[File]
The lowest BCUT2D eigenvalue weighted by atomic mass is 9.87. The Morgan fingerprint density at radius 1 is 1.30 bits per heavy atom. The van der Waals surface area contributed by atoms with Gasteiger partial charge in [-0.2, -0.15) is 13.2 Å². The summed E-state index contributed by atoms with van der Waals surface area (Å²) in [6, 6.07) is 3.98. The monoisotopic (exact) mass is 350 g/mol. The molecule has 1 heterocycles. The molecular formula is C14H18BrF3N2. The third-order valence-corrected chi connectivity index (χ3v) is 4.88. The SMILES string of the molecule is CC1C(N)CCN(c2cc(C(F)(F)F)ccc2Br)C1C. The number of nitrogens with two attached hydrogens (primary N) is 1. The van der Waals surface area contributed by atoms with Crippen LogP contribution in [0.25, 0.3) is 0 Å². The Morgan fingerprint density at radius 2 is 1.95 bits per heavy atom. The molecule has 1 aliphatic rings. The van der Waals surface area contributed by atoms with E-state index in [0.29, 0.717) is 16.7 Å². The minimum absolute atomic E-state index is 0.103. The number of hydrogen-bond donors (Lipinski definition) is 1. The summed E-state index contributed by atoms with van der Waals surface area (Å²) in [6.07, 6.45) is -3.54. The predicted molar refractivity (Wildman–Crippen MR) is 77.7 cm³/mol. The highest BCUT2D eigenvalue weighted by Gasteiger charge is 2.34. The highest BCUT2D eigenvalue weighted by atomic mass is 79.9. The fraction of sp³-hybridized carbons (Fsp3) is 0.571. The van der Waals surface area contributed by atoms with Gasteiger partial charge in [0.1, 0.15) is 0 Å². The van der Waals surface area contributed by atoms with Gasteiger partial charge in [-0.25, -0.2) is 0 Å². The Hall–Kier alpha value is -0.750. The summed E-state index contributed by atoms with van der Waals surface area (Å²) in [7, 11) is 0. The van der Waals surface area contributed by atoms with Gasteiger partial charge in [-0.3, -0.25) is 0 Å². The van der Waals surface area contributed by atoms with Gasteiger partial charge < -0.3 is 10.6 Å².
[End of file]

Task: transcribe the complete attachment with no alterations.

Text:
The lowest BCUT2D eigenvalue weighted by atomic mass is 9.87. The Morgan fingerprint density at radius 1 is 1.30 bits per heavy atom. The van der Waals surface area contributed by atoms with Gasteiger partial charge in [-0.2, -0.15) is 13.2 Å². The summed E-state index contributed by atoms with van der Waals surface area (Å²) in [6, 6.07) is 3.98. The monoisotopic (exact) mass is 350 g/mol. The molecule has 1 heterocycles. The molecular formula is C14H18BrF3N2. The third-order valence-corrected chi connectivity index (χ3v) is 4.88. The SMILES string of the molecule is CC1C(N)CCN(c2cc(C(F)(F)F)ccc2Br)C1C. The number of nitrogens with two attached hydrogens (primary N) is 1. The van der Waals surface area contributed by atoms with Crippen LogP contribution in [0.25, 0.3) is 0 Å². The Morgan fingerprint density at radius 2 is 1.95 bits per heavy atom. The molecule has 1 aliphatic rings. The van der Waals surface area contributed by atoms with E-state index in [0.29, 0.717) is 16.7 Å². The minimum absolute atomic E-state index is 0.103. The number of hydrogen-bond donors (Lipinski definition) is 1. The summed E-state index contributed by atoms with van der Waals surface area (Å²) in [6.07, 6.45) is -3.54. The predicted molar refractivity (Wildman–Crippen MR) is 77.7 cm³/mol. The highest BCUT2D eigenvalue weighted by Gasteiger charge is 2.34. The highest BCUT2D eigenvalue weighted by atomic mass is 79.9. The fraction of sp³-hybridized carbons (Fsp3) is 0.571. The van der Waals surface area contributed by atoms with Gasteiger partial charge in [0.1, 0.15) is 0 Å². The van der Waals surface area contributed by atoms with Gasteiger partial charge in [-0.25, -0.2) is 0 Å². The Hall–Kier alpha value is -0.750. The summed E-state index contributed by atoms with van der Waals surface area (Å²) in [7, 11) is 0. The van der Waals surface area contributed by atoms with Gasteiger partial charge in [-0.3, -0.25) is 0 Å². The van der Waals surface area contributed by atoms with Gasteiger partial charge < -0.3 is 10.6 Å².